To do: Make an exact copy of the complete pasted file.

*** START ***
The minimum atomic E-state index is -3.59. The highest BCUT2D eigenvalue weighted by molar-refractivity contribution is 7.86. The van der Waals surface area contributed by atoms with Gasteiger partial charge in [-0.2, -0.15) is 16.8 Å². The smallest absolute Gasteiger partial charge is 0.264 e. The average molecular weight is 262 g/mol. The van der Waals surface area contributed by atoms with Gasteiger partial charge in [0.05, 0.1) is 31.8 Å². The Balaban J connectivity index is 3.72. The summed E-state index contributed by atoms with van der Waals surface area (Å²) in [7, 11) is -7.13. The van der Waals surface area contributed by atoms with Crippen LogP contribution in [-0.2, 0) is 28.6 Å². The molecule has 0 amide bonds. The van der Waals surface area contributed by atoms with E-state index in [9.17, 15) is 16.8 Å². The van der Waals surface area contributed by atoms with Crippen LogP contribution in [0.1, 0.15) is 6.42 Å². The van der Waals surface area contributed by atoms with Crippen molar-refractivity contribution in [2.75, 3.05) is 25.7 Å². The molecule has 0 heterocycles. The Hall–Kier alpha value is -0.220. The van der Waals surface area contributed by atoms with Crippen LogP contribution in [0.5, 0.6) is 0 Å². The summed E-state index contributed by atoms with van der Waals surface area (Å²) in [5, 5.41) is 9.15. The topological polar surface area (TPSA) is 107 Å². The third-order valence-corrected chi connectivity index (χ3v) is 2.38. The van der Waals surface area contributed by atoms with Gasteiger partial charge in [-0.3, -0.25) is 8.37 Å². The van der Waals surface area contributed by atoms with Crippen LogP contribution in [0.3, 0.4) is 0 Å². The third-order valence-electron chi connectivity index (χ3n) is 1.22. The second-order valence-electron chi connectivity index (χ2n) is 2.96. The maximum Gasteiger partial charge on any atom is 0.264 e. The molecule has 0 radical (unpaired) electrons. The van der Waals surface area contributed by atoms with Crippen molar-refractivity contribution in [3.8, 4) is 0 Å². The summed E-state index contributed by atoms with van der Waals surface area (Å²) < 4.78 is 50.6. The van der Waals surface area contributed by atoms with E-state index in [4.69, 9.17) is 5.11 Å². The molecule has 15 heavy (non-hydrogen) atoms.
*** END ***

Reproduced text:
The minimum atomic E-state index is -3.59. The highest BCUT2D eigenvalue weighted by molar-refractivity contribution is 7.86. The van der Waals surface area contributed by atoms with Gasteiger partial charge in [-0.2, -0.15) is 16.8 Å². The smallest absolute Gasteiger partial charge is 0.264 e. The average molecular weight is 262 g/mol. The van der Waals surface area contributed by atoms with Gasteiger partial charge in [0.05, 0.1) is 31.8 Å². The Balaban J connectivity index is 3.72. The summed E-state index contributed by atoms with van der Waals surface area (Å²) in [7, 11) is -7.13. The van der Waals surface area contributed by atoms with Crippen LogP contribution in [-0.2, 0) is 28.6 Å². The molecule has 0 amide bonds. The van der Waals surface area contributed by atoms with E-state index in [9.17, 15) is 16.8 Å². The van der Waals surface area contributed by atoms with Crippen LogP contribution in [0.1, 0.15) is 6.42 Å². The van der Waals surface area contributed by atoms with Crippen molar-refractivity contribution in [2.75, 3.05) is 25.7 Å². The molecule has 0 heterocycles. The Hall–Kier alpha value is -0.220. The van der Waals surface area contributed by atoms with Crippen LogP contribution in [0.5, 0.6) is 0 Å². The summed E-state index contributed by atoms with van der Waals surface area (Å²) in [5, 5.41) is 9.15. The topological polar surface area (TPSA) is 107 Å². The third-order valence-corrected chi connectivity index (χ3v) is 2.38. The van der Waals surface area contributed by atoms with Gasteiger partial charge in [-0.3, -0.25) is 8.37 Å². The van der Waals surface area contributed by atoms with Crippen LogP contribution in [0.3, 0.4) is 0 Å². The third-order valence-electron chi connectivity index (χ3n) is 1.22. The second-order valence-electron chi connectivity index (χ2n) is 2.96. The maximum Gasteiger partial charge on any atom is 0.264 e. The molecule has 0 radical (unpaired) electrons. The van der Waals surface area contributed by atoms with Crippen molar-refractivity contribution in [3.8, 4) is 0 Å². The summed E-state index contributed by atoms with van der Waals surface area (Å²) < 4.78 is 50.6. The van der Waals surface area contributed by atoms with E-state index in [4.69, 9.17) is 5.11 Å². The molecule has 15 heavy (non-hydrogen) atoms.